Virginia-based startup Notarize announced the launch today of its new online notary service of the same name to provide 24-hour notary services across all 50 states. It almost makes you wonder why someone didn't think of this sooner.
A new study conducted by ALM Media and underwritten by document capture software vendor Omtool reveals the complicated relationship law firms have with digitized records.
By the time Los Angeles City Councilmember Tom LaBonge left office last June, he had amassed over 100 boxes of documents and files during his 14-year term. Where are they now?
Hot on the heels of last week's Dropbox app for Windows 10 launch, Dropbox is back with the release of new collaboration features that once again ratchet up its integration with Microsoft Office.
Does it make sense to truly become an entirely paperless office? It does have obvious advantages, such as the potential for reducing costs from both a monetary and human capital perspective. However, unilaterally going paperless can also alienate some customers, and legislative authorities may not even allow it.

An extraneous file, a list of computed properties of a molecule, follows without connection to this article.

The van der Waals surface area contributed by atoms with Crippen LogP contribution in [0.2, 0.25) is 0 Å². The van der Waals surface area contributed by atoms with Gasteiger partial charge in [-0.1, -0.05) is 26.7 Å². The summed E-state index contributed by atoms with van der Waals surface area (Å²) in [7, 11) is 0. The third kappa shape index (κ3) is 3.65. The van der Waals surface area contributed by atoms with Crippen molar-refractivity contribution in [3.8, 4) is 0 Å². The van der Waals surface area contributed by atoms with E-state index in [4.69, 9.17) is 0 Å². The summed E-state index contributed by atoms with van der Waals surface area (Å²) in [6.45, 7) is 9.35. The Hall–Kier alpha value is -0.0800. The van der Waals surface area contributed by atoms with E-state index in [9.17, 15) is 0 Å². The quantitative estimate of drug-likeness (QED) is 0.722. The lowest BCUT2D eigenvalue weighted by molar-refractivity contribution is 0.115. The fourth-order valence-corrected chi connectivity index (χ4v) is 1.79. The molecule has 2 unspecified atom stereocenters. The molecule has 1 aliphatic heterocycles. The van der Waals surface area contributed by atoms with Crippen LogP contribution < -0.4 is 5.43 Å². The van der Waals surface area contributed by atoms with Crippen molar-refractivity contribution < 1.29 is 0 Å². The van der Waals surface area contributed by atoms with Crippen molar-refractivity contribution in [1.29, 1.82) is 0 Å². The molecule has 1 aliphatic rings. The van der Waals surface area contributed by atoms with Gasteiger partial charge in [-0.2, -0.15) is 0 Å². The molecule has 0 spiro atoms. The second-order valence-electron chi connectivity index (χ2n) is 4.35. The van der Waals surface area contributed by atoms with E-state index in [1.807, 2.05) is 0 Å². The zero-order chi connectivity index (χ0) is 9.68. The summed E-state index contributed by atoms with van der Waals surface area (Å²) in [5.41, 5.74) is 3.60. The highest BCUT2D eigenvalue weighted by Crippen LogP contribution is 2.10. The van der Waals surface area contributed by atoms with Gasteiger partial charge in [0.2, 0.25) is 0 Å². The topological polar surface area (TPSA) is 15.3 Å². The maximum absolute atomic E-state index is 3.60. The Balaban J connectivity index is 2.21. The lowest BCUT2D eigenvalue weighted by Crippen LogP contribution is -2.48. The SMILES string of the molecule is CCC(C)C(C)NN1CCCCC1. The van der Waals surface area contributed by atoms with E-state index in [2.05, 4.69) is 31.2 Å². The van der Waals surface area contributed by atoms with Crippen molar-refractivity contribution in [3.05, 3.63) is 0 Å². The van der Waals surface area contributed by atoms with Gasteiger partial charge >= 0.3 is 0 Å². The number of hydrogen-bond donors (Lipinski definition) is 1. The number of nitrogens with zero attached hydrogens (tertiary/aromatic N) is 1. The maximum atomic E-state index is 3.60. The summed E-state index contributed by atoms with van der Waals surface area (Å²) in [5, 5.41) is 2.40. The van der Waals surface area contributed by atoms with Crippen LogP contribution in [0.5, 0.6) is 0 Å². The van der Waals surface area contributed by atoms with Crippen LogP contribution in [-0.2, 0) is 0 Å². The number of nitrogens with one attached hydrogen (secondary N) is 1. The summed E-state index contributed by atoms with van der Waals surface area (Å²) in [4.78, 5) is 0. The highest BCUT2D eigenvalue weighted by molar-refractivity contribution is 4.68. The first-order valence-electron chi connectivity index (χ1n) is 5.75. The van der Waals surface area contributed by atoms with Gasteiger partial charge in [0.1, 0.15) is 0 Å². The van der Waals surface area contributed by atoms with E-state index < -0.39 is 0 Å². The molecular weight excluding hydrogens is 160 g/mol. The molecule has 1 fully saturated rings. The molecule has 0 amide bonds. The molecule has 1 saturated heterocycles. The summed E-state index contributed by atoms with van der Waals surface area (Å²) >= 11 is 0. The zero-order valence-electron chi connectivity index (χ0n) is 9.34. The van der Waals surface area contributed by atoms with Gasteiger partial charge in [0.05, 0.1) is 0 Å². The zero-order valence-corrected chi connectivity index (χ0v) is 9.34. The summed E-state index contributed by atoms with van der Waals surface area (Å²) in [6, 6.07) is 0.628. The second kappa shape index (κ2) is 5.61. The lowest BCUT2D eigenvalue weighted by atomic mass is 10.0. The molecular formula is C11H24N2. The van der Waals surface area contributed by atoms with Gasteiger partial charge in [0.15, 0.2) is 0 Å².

Google rolled out an update to Google Apps this week that gives admins greater control over file-sharing in Google Drive. It's called Access Checker and it offers an additional layer of protection to keep employees from sharing sensitive documents without explicit permission.
There's some good news today for Dropbox customers who use Microsoft products. The new Dropbox Windows 10 app will be available for the tablet in the next few days and Dropbox said the Windows 10 Mobile app is coming "soon."
Technologist Clay A. Johnson said the Paperwork Reduction Act is a "terrible law" that impedes the government's ability to connect with American citizens.
Treasure Coast Newspapers, or TCN, recently completed a six-month investigation into how the city of Port St. Lucie, Fla., handles public records requests. It discovered that, "The local government is more opaque than transparent," and that it can take months to receive something as simple as a single report from Animal Control Services.
For years, prosecutors have been looking for links that Pacific Gas and Electric Company's sub-standard record keeping processes caused the deadly California gas line explosion in 2010. The blast killed eight people and leveled 38 homes.